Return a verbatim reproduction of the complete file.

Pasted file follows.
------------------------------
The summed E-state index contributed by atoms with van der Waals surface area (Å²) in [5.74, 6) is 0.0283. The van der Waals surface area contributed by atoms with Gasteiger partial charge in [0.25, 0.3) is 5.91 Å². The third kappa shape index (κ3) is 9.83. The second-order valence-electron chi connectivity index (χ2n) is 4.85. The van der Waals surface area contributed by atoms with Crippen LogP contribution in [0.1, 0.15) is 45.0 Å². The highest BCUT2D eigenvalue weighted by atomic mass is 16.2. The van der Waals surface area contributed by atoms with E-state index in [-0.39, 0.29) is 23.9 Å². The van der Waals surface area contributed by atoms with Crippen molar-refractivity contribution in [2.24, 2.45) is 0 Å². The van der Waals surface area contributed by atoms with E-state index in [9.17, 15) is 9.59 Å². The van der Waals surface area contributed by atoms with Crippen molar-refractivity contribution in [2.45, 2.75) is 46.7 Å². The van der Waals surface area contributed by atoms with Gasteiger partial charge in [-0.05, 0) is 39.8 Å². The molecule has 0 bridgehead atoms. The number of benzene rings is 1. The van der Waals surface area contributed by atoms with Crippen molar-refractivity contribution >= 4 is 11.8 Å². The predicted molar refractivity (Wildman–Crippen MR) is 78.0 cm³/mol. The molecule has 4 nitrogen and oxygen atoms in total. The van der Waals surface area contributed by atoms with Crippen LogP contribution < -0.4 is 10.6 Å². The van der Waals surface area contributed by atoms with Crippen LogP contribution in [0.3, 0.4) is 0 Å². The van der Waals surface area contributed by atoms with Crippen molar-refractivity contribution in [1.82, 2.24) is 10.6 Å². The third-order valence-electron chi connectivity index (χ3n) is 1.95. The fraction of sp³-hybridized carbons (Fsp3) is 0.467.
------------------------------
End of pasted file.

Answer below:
The summed E-state index contributed by atoms with van der Waals surface area (Å²) in [5.74, 6) is 0.0283. The van der Waals surface area contributed by atoms with Gasteiger partial charge in [0.25, 0.3) is 5.91 Å². The third kappa shape index (κ3) is 9.83. The second-order valence-electron chi connectivity index (χ2n) is 4.85. The van der Waals surface area contributed by atoms with Crippen LogP contribution in [0.1, 0.15) is 45.0 Å². The highest BCUT2D eigenvalue weighted by atomic mass is 16.2. The van der Waals surface area contributed by atoms with E-state index in [-0.39, 0.29) is 23.9 Å². The van der Waals surface area contributed by atoms with Crippen molar-refractivity contribution in [2.24, 2.45) is 0 Å². The van der Waals surface area contributed by atoms with E-state index in [9.17, 15) is 9.59 Å². The van der Waals surface area contributed by atoms with Crippen molar-refractivity contribution in [2.45, 2.75) is 46.7 Å². The van der Waals surface area contributed by atoms with Gasteiger partial charge in [-0.05, 0) is 39.8 Å². The molecule has 0 bridgehead atoms. The number of benzene rings is 1. The van der Waals surface area contributed by atoms with Crippen molar-refractivity contribution >= 4 is 11.8 Å². The predicted molar refractivity (Wildman–Crippen MR) is 78.0 cm³/mol. The molecule has 4 nitrogen and oxygen atoms in total. The van der Waals surface area contributed by atoms with Crippen LogP contribution < -0.4 is 10.6 Å². The van der Waals surface area contributed by atoms with Crippen LogP contribution in [0.3, 0.4) is 0 Å². The van der Waals surface area contributed by atoms with Crippen molar-refractivity contribution in [1.82, 2.24) is 10.6 Å². The third-order valence-electron chi connectivity index (χ3n) is 1.95. The fraction of sp³-hybridized carbons (Fsp3) is 0.467.